SIOUX FALLS, S.D. (KELO) — While many of us can stay indoors and escape the frigid temperatures, first responders still have to be prepared to head out for calls whether it’s for fires, crashes or medical emergencies.

Take a look at these pictures below posted by the Deadwood Volunteer Fire Department battling a fire on Tuesday. Ice could be seen forming on a fire extinguisher due to the cold temperatures. Officials say many hoses were also freezing.

KELOLAND News spoke with Eric Bartz, a captain with Sioux Falls Fire Rescue, and Kristy Miller, an EMT with Patient Care EMS, about how they are doing their doing their jobs given the conditions.

The daily duties of Sioux Falls Fire Rescue are challenging enough and the onset of bitterly-cold weather only makes their job tougher.

“One of which is the extreme cold with the water. We run at least 500 gallons on all of our trucks, and so when we’re on scene we’ve got to keep that water moving or it’s going to freeze up really quick,” Bartz said.

Depending on the call, they may also have some stations set up to keep crews and people warm.

“If we have to evacuate a building or things like that, sometime we’ll bring a bus in. It usually happens a few times a year,” Bartz said.

Bartz says the wind also poses another threat.

“Where it’s wind driven fires where that fire is going to really want to run on us, so it can make it a little bit more challenging, especially with the freeze up and stuff like that,” he said.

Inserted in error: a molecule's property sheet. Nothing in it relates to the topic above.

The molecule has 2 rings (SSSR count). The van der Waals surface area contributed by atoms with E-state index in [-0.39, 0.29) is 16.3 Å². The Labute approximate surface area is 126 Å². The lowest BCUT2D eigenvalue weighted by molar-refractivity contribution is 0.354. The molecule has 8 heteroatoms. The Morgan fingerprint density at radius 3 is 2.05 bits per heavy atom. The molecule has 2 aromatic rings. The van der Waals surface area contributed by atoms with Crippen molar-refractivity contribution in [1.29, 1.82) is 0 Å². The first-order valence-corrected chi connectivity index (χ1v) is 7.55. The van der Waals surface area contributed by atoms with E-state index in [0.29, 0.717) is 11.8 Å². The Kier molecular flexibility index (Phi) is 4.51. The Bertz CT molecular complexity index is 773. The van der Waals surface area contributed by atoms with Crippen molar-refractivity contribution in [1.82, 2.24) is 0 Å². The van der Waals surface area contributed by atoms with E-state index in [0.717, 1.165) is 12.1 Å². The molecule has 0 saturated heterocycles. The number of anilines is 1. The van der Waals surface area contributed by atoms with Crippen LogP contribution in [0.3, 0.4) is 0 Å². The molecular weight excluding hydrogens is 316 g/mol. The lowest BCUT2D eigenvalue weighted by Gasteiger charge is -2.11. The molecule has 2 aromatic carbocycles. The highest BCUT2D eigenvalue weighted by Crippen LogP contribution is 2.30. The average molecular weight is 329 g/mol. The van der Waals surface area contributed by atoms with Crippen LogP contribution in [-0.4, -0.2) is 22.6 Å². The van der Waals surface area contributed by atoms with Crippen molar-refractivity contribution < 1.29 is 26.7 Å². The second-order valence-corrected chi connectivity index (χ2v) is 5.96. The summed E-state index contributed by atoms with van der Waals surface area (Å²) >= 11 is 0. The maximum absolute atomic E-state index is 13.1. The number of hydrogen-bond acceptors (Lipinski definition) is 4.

Patient Care EMS has been responding to weather-related calls like slips and falls, frostbite and car crashes.

“We do drive a lot slower in the conditions, so we do have to adapt a little bit, especially driving an ambulance. It’s a little bit different when it’s snowy and icy out, so we definitely have to slow down, take it easy, because at the end of the day, our patients and us are the ultimate priority, and getting there safe is all that matters,” Miller said.

And if being outside is a must…

“Layers on layers on layers because you can be outside for awhile,” Miller said.

And they try to move as quickly as they can to keep victims and themselves safe and warm.

“We have lots of blankets. We always make sure our heaters are on full blast,” Miller said.

“Start off by dressing warm like they always say. Wear a couple of layers, things like that, but blankets as well. And then just making sure if you’ve got to go somewhere that people know that you’re headed out. Especially in the rural areas is where the problem really really gets bad,” Bartz said.

They also remind people to keep fire hydrants, sidewalks and other walkways clear of any snow so that if there is an emergency, they can get around easily.